Written and directed by Bertie Watkins
Secret location, London
New immersive company CoLab aim to explore the theatrical possibilities of augmented reality, near-field communication and geocaching (whatever that is) with their Fifth Column experience.
We are invited to be agents on a clandestine mission at an undisclosed location to discover the truth about a mysterious organisation. It must be said that there’s an undeniable thrill at the thought of being an undercover spy, particularly with the proliferation of current TV detective dramas.
Writer and director Bertie Watkins's desire to avoid a passive experience initially ticks all the boxes with a series of emails and videos being sent beforehand providing the first instructions and background information. The excitement builds upon meeting your ‘team’ with the next orders given as you receive walkie-talkies—it goes without saying that it’s necessary to suspend your disbelief.
Fifth Column splits itself into two parts: the first portion being the interactive segment—working your way around, solving clues and generally trying not to get lost. The second section sees the more ‘traditional’ theatre aspect where the varying plots intertwine.
This is a remarkably ambitious piece and, in spite of being a potential logistical nightmare, Fifth Column went largely without a glitch—apart from an unruly audience member who felt the need to unnecessarily interfere (commendable performances from the cast who continued regardless).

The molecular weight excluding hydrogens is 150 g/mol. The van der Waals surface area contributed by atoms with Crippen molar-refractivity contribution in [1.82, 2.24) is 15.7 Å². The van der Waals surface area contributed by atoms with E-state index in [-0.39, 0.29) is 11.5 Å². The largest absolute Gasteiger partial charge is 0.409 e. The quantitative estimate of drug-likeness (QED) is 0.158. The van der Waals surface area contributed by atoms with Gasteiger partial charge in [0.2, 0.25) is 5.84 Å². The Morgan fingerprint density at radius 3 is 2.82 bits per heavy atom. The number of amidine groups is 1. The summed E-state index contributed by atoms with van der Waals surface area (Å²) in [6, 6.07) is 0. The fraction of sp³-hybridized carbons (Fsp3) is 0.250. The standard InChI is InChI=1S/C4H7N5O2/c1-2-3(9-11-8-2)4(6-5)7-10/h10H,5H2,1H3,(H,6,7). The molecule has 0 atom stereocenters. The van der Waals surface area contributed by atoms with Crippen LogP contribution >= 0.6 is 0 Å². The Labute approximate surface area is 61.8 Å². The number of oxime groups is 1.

Whilst the first half is a wholly enjoyable—and often hilarious—experience, the narrative of the latter portion is unfortunately rather predictable and the climax trite. There are inherent difficulties in immersive theatre in that parts of the story are inevitably lost—namely due to temperamental technology in the case of Fifth Column.
However, it’s invigorating to see theatre companies taking these sorts of risks and pushing the boundaries in how audiences interact with theatre. Fifth Column does not quite have the finesse or polish of Punchdrunk (which, indeed, has a larger budget), but CoLab has created an immensely entertaining experience that allows people to make childhood dreams of being a spy a reality.
Reviewer: Sean Brooks